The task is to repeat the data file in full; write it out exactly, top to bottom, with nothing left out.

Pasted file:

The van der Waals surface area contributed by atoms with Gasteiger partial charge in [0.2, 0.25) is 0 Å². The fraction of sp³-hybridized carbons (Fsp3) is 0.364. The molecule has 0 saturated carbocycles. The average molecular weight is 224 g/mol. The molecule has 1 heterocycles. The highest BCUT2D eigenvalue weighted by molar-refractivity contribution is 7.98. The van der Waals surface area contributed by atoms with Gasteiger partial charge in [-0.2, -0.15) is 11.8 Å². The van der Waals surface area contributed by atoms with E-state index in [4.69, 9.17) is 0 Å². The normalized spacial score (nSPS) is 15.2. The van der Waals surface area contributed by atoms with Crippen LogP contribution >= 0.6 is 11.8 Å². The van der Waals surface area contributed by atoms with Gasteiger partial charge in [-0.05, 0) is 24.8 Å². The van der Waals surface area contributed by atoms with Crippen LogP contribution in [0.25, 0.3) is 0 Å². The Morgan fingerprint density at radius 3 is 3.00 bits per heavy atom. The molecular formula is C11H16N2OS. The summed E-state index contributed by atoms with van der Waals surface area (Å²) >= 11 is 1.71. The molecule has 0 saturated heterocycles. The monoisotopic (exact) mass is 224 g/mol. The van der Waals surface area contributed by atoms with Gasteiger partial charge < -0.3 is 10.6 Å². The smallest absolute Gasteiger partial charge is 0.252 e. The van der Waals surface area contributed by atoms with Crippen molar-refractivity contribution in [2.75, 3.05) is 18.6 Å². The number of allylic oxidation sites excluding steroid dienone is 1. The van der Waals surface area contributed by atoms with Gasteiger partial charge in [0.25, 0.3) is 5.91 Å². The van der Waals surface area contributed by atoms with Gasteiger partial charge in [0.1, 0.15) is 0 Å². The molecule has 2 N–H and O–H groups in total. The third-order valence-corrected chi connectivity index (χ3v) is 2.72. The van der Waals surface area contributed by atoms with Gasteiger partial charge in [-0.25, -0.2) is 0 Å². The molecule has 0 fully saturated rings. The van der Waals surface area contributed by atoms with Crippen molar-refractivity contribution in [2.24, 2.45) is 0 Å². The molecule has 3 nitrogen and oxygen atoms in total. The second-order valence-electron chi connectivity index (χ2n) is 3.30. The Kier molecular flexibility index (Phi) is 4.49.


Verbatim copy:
The van der Waals surface area contributed by atoms with Gasteiger partial charge in [0.2, 0.25) is 0 Å². The fraction of sp³-hybridized carbons (Fsp3) is 0.364. The molecule has 0 saturated carbocycles. The average molecular weight is 224 g/mol. The molecule has 1 heterocycles. The highest BCUT2D eigenvalue weighted by molar-refractivity contribution is 7.98. The van der Waals surface area contributed by atoms with Gasteiger partial charge in [-0.2, -0.15) is 11.8 Å². The van der Waals surface area contributed by atoms with E-state index in [4.69, 9.17) is 0 Å². The normalized spacial score (nSPS) is 15.2. The van der Waals surface area contributed by atoms with Crippen LogP contribution >= 0.6 is 11.8 Å². The van der Waals surface area contributed by atoms with Gasteiger partial charge in [-0.05, 0) is 24.8 Å². The van der Waals surface area contributed by atoms with Crippen LogP contribution in [0.25, 0.3) is 0 Å². The Morgan fingerprint density at radius 3 is 3.00 bits per heavy atom. The molecular formula is C11H16N2OS. The summed E-state index contributed by atoms with van der Waals surface area (Å²) >= 11 is 1.71. The molecule has 0 saturated heterocycles. The monoisotopic (exact) mass is 224 g/mol. The van der Waals surface area contributed by atoms with Gasteiger partial charge < -0.3 is 10.6 Å². The smallest absolute Gasteiger partial charge is 0.252 e. The van der Waals surface area contributed by atoms with Crippen molar-refractivity contribution in [2.75, 3.05) is 18.6 Å². The number of allylic oxidation sites excluding steroid dienone is 1. The van der Waals surface area contributed by atoms with Gasteiger partial charge in [0.25, 0.3) is 5.91 Å². The van der Waals surface area contributed by atoms with Gasteiger partial charge in [0.1, 0.15) is 0 Å². The molecule has 2 N–H and O–H groups in total. The third-order valence-corrected chi connectivity index (χ3v) is 2.72. The van der Waals surface area contributed by atoms with Gasteiger partial charge in [-0.25, -0.2) is 0 Å². The molecule has 0 fully saturated rings. The van der Waals surface area contributed by atoms with Crippen molar-refractivity contribution in [2.24, 2.45) is 0 Å². The molecule has 3 nitrogen and oxygen atoms in total. The second-order valence-electron chi connectivity index (χ2n) is 3.30. The Kier molecular flexibility index (Phi) is 4.49.